Making a return on Japanese stocks has rarely been this easy. Overflowing liquidity has pushed the benchmark Nikkei 225 index up nearly 50 per cent in the past year, outperforming global peers. Investors are growing a little less discerning.

Stocks once considered off-limits have become fair game. Tepco, the electric utility and operator of the devastated Fukushima Daiichi nuclear power plant is one of them. Shares are up a fifth from the December low.

The meltdown at the Fukushima nuclear plant was a decade ago. The effects on the environment — and the cash outflows — are ongoing. The original plan was to have the decommissioning process done by 2051 at the very latest. Yet now that looks far too optimistic. The most important part, getting the melted fuel from inside the reactors, has not even begun. Experts expect the clean-up to take as long as 100 years.

A much closer deadline looms. Tanks that hold treated radioactive water will reach maximum capacity of 1.4m tonnes in two years. The Japanese government has decided to start releasing contaminated water into the Pacific Ocean when it reaches that level.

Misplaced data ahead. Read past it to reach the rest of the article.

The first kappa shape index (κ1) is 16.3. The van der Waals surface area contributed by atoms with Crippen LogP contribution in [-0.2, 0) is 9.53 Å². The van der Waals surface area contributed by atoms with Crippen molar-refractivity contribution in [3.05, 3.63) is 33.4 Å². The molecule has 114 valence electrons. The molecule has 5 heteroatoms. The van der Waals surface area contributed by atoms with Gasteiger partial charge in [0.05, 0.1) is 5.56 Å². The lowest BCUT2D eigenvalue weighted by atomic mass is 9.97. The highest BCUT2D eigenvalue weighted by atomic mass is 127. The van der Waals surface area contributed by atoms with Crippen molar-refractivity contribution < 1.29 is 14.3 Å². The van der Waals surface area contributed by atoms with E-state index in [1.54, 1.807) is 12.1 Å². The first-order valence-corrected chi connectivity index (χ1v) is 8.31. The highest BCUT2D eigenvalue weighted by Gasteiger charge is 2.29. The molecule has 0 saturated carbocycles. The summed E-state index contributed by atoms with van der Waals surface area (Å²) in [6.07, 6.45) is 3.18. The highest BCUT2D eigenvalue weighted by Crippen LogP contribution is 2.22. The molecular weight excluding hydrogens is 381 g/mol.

That means higher potential cash outflows for compensation to the likes of local business and fisheries by Tepco, which has already been footing most of the total ¥22tn ($200bn) bill for clean-up and damages.

Meanwhile, its chances of improving profits to offset the costs are limited, as all seven reactors of its main plant remain idle amid earthquake risks and ongoing safety concerns. Pricier fossil fuels are substituting for lost output from idle reactors. Gross margins have more than halved to 2.1 per cent in the past two years.

In April, the last hope of a turnround — restarting some of its nuclear reactors — was lost. Japan’s nuclear regulator banned a restart of its largest nuclear plant due to serious safety flaws.

For now, the situation shows little hope of improvement. Costs may end up being covered through higher taxes and utilities bills. Investors, if not careful, will be caught footing the bill too.

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